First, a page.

• \$\begingroup\$ No - the equation for Av in your 1st comment is wrong. The numerator (open-loop voltage gain) is -(gmRc)=-Rc/re. In words: Transconductance x effective collector resistance. What you have written (in the numerator) is a rough approximation for the closed-loop gain. \$\endgroup\$
    – LvW
    Mar 6, 2022 at 20:58
  • \$\begingroup\$ my error for misreading you "Open-loop voltage gain divided by (1-LG) with loop gain LG=-gmRe (gm=transconductance and Re=1kOhm) Aol=-Rc/(re+Re) and you had LG=-gmRe But there is no AC closed loop. with negative feedback. Just DC NFB since you assumed true Voltage source .. meaning your answer and my comment on your answer are both wrong . The whole question ought to be deleted \$\endgroup\$ Mar 6, 2022 at 21:12
  • \$\begingroup\$ Of course, there is an ac closed-loop caused by Re. Do you want me to show it? More than that, Aol=gmReff=Reff/re with Reff=10k||10k=5k (assuming an ideal signal source with no internal source resistance). Why do you recommed to delete the question? \$\endgroup\$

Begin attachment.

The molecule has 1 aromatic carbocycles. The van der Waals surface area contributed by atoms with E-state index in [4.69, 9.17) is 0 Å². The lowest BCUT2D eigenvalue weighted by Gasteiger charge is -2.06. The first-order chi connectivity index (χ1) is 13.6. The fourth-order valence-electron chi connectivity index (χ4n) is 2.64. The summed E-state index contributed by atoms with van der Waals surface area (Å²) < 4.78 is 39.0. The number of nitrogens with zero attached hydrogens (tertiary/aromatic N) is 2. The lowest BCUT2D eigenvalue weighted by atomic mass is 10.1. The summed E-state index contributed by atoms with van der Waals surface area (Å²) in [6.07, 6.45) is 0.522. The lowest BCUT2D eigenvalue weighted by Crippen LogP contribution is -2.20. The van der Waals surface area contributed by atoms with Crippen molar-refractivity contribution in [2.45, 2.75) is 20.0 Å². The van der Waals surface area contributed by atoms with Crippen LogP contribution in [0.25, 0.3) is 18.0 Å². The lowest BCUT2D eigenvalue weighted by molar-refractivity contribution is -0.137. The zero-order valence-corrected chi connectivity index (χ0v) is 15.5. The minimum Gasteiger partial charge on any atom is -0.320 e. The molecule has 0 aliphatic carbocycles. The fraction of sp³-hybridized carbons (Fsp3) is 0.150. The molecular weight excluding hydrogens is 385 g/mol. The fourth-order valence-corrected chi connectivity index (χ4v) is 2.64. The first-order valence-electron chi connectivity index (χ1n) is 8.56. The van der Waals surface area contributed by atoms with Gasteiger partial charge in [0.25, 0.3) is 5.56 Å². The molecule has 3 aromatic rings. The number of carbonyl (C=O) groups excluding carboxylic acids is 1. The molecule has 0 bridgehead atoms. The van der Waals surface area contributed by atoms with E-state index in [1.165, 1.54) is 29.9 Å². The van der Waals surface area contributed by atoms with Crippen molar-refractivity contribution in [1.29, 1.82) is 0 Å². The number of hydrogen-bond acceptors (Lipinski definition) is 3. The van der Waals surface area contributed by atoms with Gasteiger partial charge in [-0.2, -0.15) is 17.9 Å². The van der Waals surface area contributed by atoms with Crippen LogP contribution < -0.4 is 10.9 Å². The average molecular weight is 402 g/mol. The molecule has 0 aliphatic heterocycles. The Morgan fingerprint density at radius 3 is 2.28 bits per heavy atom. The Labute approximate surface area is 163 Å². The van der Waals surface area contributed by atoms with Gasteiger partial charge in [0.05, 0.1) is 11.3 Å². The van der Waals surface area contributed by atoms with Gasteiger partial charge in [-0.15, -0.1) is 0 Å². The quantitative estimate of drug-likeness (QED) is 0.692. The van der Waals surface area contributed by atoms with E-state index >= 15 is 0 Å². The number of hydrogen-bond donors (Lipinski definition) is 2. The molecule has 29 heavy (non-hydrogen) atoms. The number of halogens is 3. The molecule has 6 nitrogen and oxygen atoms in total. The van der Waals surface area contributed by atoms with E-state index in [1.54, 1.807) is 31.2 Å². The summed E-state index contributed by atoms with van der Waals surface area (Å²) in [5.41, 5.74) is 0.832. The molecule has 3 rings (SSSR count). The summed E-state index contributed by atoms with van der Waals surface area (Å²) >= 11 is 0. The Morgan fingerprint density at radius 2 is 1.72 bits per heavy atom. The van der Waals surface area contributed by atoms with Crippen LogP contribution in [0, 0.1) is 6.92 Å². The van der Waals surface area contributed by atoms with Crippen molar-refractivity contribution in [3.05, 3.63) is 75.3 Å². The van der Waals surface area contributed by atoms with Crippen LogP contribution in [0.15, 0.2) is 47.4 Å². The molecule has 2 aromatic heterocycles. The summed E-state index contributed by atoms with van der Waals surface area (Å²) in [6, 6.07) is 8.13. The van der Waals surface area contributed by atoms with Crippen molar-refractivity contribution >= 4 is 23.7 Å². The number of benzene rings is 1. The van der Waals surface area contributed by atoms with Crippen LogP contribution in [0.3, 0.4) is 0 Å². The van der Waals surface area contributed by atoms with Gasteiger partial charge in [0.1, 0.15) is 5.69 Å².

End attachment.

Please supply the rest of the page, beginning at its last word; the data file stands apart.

– LvW
    Mar 9, 2022 at 18:43

\$r_e\$ is irrelevant to gain here with Re=1k.

  • The base resistor values are wrong.

  • Base to ground must be about 40x Re =40k

  • Rcb feedback must be much greater than 40k to bias collector near Vcc/2

  • Source impedance must be 50 ohms and if higher, then input impedance being reduced by NFB will attenuate source.

  • With 0.5 mA = Ie you can expect up to 85% of open loop gain of 10=Rc/Re upto Rc/Re=100

  • this % depends on input feedback attenuation and gains >100 are difficult to optimize , so don't try.

  • for Av=-100, Re=0 Rs= 50, Rcb=10k , Rc= 10k, Vcc=10V, gain increases with Ic and thus Vcc.